Friday 20 October 2017

10,000 to have debt written off under new laws

Struggling homeowners will be able to avail of out-of-court debt settlement plans under the new bill
Struggling homeowners will be able to avail of out-of-court debt settlement plans under the new bill

Charlie Weston Personal Finance Editor

AROUND 10,000 people are expected to have their debts written off under new personal insolvency laws.

These are expected to avail of new out-of-court debt settlement arrangements under the laws, which are to be introduced before the end of the year.

But the Government has resisted calls from an Oireachtas Committee for an appeals procedure where banks act unreasonably.

Justice Minister Alan Shatter said the new legislation was a significant reform of the insolvency regime, which allows for more flexible ways of dealing with people with unsustainable debts and mortgages.

Under the new Personal Insolvency Bill, those who are declared bankrupt face the prospect of losing their homes.

They will also have severe restrictions placed on their finances for a three-year period.

The period of bankruptcy is being reduced to encourage the banks to sit down and work out deals with distressed mortgage-holders.

There will also be three options that will allow people to settle their bills outside the courts.

These deals will have to be rubber stamped by the Circuit Court for constitutional reasons.

Income

The new options include:

• A debt-relief notice. This is for debts (excluding taxes and fines) of up to €20,000. The full amount can be written off, but this only applies to those who have little or no income and no assets, such as their own home. It is expected this will mainly apply to unemployed.

• A debt-settlement arrangement. This is for unsecured debts (so it excludes mortgage debts) above €20,000. Consumers who avail of this would have a personal insolvency practitioner make a case to the lenders, and it must be approved by creditors, or lenders, who represent 65pc of the value of the loans.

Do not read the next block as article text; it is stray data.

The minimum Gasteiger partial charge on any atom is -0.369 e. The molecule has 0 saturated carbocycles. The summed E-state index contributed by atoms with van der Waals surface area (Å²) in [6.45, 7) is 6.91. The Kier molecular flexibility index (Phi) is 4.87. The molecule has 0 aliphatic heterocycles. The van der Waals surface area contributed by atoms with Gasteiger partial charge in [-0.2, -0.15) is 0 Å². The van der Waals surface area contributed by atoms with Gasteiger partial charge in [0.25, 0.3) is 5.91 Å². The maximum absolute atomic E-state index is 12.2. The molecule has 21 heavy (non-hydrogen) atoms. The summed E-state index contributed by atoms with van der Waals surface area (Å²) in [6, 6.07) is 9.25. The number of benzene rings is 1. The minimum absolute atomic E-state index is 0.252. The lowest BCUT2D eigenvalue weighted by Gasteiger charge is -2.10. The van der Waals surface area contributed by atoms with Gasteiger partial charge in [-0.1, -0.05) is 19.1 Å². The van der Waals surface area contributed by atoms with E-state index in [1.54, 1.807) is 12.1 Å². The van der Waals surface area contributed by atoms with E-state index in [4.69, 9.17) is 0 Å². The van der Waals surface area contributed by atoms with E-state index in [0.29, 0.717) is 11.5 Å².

• A personal insolvency arrangement (PIA). This is for unsecured debts, such as credit card loans, and mortgages. This would include the residential mortgage and buy-to-lets. PIA will cover debts up to €3m, and 65pc of the creditors voting to agree the deal must agree. A personal insolvency practitioner makes a case to the lenders.

The PIA is expected to apply to those who took out large residential mortgages, but whose income has collapsed. It it likely to be taken up by business people, particularly those with holiday homes and investor mortgages.

Those who avail of it will not necessarily have to give up ownership of the family home.

People will only have the option of doing one PIA in a lifetime, and it will only apply to those who are insolvent -- their income no longer allows them to cover their debts.

The Irish Banking Federation (IBF) complained yesterday that the Government had lowered the threshold for voting rights. Previously, creditors that control 75pc of the debts had to agree to any write-off proposal.

And IBF president John Reynolds questioned why a personal insolvency regime concerned with protecting the family home would cover amounts up to €3m.

Finance Minister Michael Noonan denied this meant banks had an effective veto on any debt write-down deals.

"They have a vote and not a veto," he said.

Campaigners on personal debt were concerned there will be no appeals mechanism if homeowners feel the bank is being unreasonable. Mr Shatter said those unhappy with the deal on offer had the option of declaring themselves bankrupt.

Some 10,000 people are expected to agree both debt-settlement arrangements and PIAs in the first year of its operation, according to Department of Justice officials. Around 3,000 people are expected to agree a debt-relief notice.

The proposed law was broadly welcomed by the Free Legal Advice Centres yesterday.

Irish Independent

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